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[The following contains spoilers.]

There is a scene from the classic sitcom Fawlty Towers in which the hotel proprietor Basil Fawlty demands from his nagging wife, “Anything else? I mean, would you like the hotel moved a bit to the left?” Perhaps this single quip has come to furnish the entire plot of Steve Yockey’s “Very Still and Hard to See.” An American architect (Stevie Hughes) is surveying the site of his next hotel when he tumbles down a sinkhole. At the bottom he meets an Obake, or shapeshifting demon (Julie Binysh). If he relocates his hotel to cover her hole, then he can have his deepest, darkest wish fulfilled.

The hotel seems to have been moved purely in order to make it more convenient and accessible for Obake’s invading cronies. A succession of amusing incidents befalls the new hotel and its hapless guests are generally terrorised. I should point out that this play is not really inspired by Fawlty Towers: Yockey has found all of his monsters within Japanese folk stories, and essentially issued them with American visas.

“Very Still…” is playing at Greenside, the church tucked behind Calton Hill. The play is advertised as “new writing,” but it has been actually performed prior to the Fringe (in 2012) by a Los Angeles theatre company. It has been brought to Greenside by BeLT Productions, who are related in some way to Bromley Little Theatre.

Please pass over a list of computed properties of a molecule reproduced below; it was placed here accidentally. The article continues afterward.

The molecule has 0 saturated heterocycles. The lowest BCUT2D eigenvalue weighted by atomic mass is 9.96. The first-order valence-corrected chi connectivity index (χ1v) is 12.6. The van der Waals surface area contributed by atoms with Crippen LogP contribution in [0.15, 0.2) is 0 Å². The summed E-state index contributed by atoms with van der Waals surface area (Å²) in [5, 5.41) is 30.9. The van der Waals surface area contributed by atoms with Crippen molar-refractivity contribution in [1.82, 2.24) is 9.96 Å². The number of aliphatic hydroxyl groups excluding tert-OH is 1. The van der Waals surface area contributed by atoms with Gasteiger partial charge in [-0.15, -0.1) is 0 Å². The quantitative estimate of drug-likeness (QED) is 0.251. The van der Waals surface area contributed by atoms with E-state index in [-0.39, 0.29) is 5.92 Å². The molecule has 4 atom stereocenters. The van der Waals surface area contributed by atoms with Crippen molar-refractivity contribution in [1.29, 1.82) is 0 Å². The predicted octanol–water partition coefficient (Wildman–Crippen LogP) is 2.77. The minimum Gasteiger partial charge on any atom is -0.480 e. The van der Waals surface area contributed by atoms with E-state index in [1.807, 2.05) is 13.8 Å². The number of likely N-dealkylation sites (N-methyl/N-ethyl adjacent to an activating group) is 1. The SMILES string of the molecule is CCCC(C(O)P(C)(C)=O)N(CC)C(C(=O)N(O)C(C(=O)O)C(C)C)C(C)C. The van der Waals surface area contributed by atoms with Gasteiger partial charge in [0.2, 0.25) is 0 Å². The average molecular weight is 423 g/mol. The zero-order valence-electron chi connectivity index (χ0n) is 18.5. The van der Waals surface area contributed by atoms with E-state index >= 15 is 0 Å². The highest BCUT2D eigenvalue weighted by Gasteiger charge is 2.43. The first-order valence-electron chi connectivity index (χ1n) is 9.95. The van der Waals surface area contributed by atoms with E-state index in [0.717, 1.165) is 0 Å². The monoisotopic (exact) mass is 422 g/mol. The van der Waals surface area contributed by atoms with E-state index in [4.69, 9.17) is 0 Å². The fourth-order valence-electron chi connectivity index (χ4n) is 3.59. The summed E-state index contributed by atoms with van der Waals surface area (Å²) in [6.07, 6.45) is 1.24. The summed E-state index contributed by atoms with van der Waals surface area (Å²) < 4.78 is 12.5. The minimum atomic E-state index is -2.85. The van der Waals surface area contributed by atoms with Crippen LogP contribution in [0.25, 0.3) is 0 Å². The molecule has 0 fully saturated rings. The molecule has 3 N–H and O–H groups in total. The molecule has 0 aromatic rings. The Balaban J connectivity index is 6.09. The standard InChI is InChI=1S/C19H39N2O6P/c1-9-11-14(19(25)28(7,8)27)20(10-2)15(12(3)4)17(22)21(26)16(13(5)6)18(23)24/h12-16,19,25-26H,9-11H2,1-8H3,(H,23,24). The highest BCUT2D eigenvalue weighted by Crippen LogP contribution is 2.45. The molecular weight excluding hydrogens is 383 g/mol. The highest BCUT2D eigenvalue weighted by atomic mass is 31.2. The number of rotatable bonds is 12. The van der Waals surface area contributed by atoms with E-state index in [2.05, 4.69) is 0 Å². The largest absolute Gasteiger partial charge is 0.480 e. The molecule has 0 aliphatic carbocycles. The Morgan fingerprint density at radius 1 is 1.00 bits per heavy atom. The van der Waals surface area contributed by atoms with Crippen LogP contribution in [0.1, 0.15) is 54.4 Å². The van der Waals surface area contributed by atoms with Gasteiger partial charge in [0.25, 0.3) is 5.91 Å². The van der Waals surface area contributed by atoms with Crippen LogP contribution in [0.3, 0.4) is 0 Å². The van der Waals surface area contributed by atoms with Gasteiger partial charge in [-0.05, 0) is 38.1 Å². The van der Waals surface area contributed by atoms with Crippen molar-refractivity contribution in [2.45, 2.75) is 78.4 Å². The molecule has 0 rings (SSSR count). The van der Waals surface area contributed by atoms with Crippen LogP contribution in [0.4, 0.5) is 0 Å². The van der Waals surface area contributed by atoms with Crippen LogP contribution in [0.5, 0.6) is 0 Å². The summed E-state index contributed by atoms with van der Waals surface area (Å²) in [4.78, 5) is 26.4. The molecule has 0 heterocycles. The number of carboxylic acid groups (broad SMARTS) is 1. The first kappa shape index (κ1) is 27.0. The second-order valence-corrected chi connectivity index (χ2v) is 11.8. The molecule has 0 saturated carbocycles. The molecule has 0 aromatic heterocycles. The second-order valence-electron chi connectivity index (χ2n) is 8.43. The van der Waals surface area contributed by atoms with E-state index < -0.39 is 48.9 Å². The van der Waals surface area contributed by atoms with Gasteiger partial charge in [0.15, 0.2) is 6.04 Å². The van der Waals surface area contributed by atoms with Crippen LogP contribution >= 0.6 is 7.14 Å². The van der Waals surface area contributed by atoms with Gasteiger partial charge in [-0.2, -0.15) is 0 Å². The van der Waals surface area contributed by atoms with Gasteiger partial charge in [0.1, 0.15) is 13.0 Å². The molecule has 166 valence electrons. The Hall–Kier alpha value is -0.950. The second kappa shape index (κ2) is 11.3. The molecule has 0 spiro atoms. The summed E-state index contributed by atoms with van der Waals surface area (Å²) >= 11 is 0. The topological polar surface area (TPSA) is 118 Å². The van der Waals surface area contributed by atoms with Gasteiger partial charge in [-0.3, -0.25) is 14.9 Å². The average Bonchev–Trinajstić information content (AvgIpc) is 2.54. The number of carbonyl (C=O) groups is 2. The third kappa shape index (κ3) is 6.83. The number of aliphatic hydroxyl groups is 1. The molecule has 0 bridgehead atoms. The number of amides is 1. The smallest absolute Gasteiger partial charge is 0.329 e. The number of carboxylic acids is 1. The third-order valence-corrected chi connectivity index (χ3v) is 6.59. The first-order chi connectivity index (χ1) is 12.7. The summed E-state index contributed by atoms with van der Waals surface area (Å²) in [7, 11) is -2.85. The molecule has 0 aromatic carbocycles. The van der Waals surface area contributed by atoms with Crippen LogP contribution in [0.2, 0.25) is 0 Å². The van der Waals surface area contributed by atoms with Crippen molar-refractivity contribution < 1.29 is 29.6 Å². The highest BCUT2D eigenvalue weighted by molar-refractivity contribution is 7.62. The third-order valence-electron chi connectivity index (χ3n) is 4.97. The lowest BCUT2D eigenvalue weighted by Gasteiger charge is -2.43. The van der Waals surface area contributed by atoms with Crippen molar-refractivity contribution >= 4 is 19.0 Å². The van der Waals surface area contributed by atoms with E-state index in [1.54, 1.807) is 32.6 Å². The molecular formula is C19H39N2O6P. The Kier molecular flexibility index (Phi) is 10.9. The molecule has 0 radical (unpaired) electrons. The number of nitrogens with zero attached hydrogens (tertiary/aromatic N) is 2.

“Very Still…” plumps for the same tactic as this year’s production of “Little Foot” in surrounding the blundering characters on stage with a Greek chorus of apparently-unseen ghouls. The chorus resemble huge khaki maggots (like the creatures in LF), but their antics are too stiffly choreographed to really make the flesh creep. At first it seems like a mistake to perform the play with American accents, or rather Hollywood ones, since they are always very slightly out of tune. Yet there is actually some logic to this gamble. English ghosts have a long and distinguished literary heritage, and we have come to expect a certain sophistication from them. With American accents we can cut straight to the world of the urban myth, where quirky, unexpected things happen to generic characters. The resultant vignettes are liberated from irony or even any great significance at all.

I was not wholly convinced by Binysh as Obake, but then I cannot think of any actress who has played the/a devil with the necessary charisma. Although this production sought to bypass cliché by presenting a mysterious and understated demon, Obake merely looked like an exuberant teacher when she was dominating the squirming architect. Pauline Armour was a hoot as the twinkly-eyed murderess Edith; Tamsin Fellowes was equally spectacular during the farcical scene in a runaway lift; whilst Debbie Griffiths supplied the necessary anguish as the housewife who discovers a bottomless hole in her kitchen floor.

Murder and mayhem are fun but paedophilia is not. The story’s increased interest in darker themes was actually a distraction. They did not spoil the play, but neither did they contribute anything greater to it. Yockey may have been worried that his play was becoming so much fun that it was in danger of attracting family audiences.